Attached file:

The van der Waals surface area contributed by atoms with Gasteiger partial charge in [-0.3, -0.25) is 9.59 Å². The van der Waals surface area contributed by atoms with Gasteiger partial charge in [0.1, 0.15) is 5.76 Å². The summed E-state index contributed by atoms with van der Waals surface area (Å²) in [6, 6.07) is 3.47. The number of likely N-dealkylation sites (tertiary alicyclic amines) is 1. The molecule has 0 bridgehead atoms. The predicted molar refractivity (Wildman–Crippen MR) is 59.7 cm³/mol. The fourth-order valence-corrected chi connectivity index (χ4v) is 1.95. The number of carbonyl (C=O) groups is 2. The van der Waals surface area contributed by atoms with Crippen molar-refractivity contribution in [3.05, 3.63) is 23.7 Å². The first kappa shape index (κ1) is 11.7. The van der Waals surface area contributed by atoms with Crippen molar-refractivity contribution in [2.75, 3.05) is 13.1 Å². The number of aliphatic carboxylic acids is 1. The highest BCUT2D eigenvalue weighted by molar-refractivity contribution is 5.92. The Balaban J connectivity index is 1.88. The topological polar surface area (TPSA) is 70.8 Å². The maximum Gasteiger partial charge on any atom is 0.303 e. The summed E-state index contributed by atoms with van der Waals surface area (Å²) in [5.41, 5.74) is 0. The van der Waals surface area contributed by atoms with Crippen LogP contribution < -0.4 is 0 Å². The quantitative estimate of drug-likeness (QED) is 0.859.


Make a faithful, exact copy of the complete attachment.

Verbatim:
The van der Waals surface area contributed by atoms with Gasteiger partial charge in [-0.3, -0.25) is 9.59 Å². The van der Waals surface area contributed by atoms with Gasteiger partial charge in [0.1, 0.15) is 5.76 Å². The summed E-state index contributed by atoms with van der Waals surface area (Å²) in [6, 6.07) is 3.47. The number of likely N-dealkylation sites (tertiary alicyclic amines) is 1. The molecule has 0 bridgehead atoms. The predicted molar refractivity (Wildman–Crippen MR) is 59.7 cm³/mol. The fourth-order valence-corrected chi connectivity index (χ4v) is 1.95. The number of carbonyl (C=O) groups is 2. The van der Waals surface area contributed by atoms with Crippen molar-refractivity contribution in [3.05, 3.63) is 23.7 Å². The first kappa shape index (κ1) is 11.7. The van der Waals surface area contributed by atoms with Crippen molar-refractivity contribution in [2.75, 3.05) is 13.1 Å². The number of aliphatic carboxylic acids is 1. The highest BCUT2D eigenvalue weighted by molar-refractivity contribution is 5.92. The Balaban J connectivity index is 1.88. The topological polar surface area (TPSA) is 70.8 Å². The maximum Gasteiger partial charge on any atom is 0.303 e. The summed E-state index contributed by atoms with van der Waals surface area (Å²) in [5.41, 5.74) is 0. The van der Waals surface area contributed by atoms with Crippen LogP contribution < -0.4 is 0 Å². The quantitative estimate of drug-likeness (QED) is 0.859.